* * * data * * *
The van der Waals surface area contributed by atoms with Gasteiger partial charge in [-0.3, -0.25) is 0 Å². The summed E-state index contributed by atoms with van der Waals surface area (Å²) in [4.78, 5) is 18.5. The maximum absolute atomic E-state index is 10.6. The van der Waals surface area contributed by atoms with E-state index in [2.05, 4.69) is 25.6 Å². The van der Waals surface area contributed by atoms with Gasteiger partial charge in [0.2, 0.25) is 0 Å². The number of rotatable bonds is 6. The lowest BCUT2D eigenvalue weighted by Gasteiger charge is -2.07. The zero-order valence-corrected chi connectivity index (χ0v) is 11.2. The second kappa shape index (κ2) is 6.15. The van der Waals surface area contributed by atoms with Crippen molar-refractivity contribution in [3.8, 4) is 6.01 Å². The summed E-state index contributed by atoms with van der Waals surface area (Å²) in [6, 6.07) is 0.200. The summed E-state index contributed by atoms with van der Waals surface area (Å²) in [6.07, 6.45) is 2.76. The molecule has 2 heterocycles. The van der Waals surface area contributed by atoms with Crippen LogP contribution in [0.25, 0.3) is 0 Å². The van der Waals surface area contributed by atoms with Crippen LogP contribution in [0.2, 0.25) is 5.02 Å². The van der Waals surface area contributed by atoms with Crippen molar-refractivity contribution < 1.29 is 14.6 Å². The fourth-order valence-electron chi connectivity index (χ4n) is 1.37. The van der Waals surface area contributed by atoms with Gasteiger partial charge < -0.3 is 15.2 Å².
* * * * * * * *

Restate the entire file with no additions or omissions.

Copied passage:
The van der Waals surface area contributed by atoms with Gasteiger partial charge in [-0.3, -0.25) is 0 Å². The summed E-state index contributed by atoms with van der Waals surface area (Å²) in [4.78, 5) is 18.5. The maximum absolute atomic E-state index is 10.6. The van der Waals surface area contributed by atoms with E-state index in [2.05, 4.69) is 25.6 Å². The van der Waals surface area contributed by atoms with Gasteiger partial charge in [0.2, 0.25) is 0 Å². The number of rotatable bonds is 6. The lowest BCUT2D eigenvalue weighted by Gasteiger charge is -2.07. The zero-order valence-corrected chi connectivity index (χ0v) is 11.2. The second kappa shape index (κ2) is 6.15. The van der Waals surface area contributed by atoms with Crippen molar-refractivity contribution in [3.8, 4) is 6.01 Å². The summed E-state index contributed by atoms with van der Waals surface area (Å²) in [6, 6.07) is 0.200. The summed E-state index contributed by atoms with van der Waals surface area (Å²) in [6.07, 6.45) is 2.76. The molecule has 2 heterocycles. The van der Waals surface area contributed by atoms with Crippen LogP contribution in [0.25, 0.3) is 0 Å². The van der Waals surface area contributed by atoms with Crippen LogP contribution in [0.2, 0.25) is 5.02 Å². The van der Waals surface area contributed by atoms with Crippen molar-refractivity contribution < 1.29 is 14.6 Å². The fourth-order valence-electron chi connectivity index (χ4n) is 1.37. The van der Waals surface area contributed by atoms with Gasteiger partial charge < -0.3 is 15.2 Å².